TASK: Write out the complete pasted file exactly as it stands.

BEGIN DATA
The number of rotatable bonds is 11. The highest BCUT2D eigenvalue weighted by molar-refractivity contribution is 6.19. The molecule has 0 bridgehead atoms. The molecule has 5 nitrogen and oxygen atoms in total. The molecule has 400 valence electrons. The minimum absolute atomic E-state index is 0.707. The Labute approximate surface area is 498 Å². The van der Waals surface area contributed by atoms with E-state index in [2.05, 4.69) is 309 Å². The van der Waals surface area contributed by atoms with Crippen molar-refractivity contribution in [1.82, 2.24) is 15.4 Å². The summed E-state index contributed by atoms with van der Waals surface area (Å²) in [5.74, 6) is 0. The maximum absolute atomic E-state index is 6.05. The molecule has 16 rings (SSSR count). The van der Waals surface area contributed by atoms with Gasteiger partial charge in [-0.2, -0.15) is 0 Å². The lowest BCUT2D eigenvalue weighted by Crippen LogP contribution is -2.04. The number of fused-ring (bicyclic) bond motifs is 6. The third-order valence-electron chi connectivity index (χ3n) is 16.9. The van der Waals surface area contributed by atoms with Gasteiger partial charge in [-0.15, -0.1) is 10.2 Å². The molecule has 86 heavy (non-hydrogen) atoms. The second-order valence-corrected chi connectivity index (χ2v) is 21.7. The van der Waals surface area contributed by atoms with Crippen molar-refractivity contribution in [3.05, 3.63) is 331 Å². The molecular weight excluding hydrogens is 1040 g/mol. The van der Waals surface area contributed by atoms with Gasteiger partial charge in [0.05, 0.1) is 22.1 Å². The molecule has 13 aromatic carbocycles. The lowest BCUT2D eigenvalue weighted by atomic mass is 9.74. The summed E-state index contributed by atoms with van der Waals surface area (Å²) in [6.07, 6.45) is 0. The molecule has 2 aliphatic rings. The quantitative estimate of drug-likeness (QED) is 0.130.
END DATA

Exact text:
The number of rotatable bonds is 11. The highest BCUT2D eigenvalue weighted by molar-refractivity contribution is 6.19. The molecule has 0 bridgehead atoms. The molecule has 5 nitrogen and oxygen atoms in total. The molecule has 400 valence electrons. The minimum absolute atomic E-state index is 0.707. The Labute approximate surface area is 498 Å². The van der Waals surface area contributed by atoms with E-state index in [2.05, 4.69) is 309 Å². The van der Waals surface area contributed by atoms with Crippen molar-refractivity contribution in [1.82, 2.24) is 15.4 Å². The summed E-state index contributed by atoms with van der Waals surface area (Å²) in [5.74, 6) is 0. The maximum absolute atomic E-state index is 6.05. The molecule has 16 rings (SSSR count). The van der Waals surface area contributed by atoms with Gasteiger partial charge in [-0.2, -0.15) is 0 Å². The lowest BCUT2D eigenvalue weighted by Crippen LogP contribution is -2.04. The number of fused-ring (bicyclic) bond motifs is 6. The third-order valence-electron chi connectivity index (χ3n) is 16.9. The van der Waals surface area contributed by atoms with Gasteiger partial charge in [-0.15, -0.1) is 10.2 Å². The molecule has 86 heavy (non-hydrogen) atoms. The second-order valence-corrected chi connectivity index (χ2v) is 21.7. The van der Waals surface area contributed by atoms with Crippen molar-refractivity contribution in [3.05, 3.63) is 331 Å². The molecular weight excluding hydrogens is 1040 g/mol. The van der Waals surface area contributed by atoms with Gasteiger partial charge in [0.05, 0.1) is 22.1 Å². The molecule has 13 aromatic carbocycles. The lowest BCUT2D eigenvalue weighted by atomic mass is 9.74. The summed E-state index contributed by atoms with van der Waals surface area (Å²) in [6.07, 6.45) is 0. The molecule has 2 aliphatic rings. The quantitative estimate of drug-likeness (QED) is 0.130.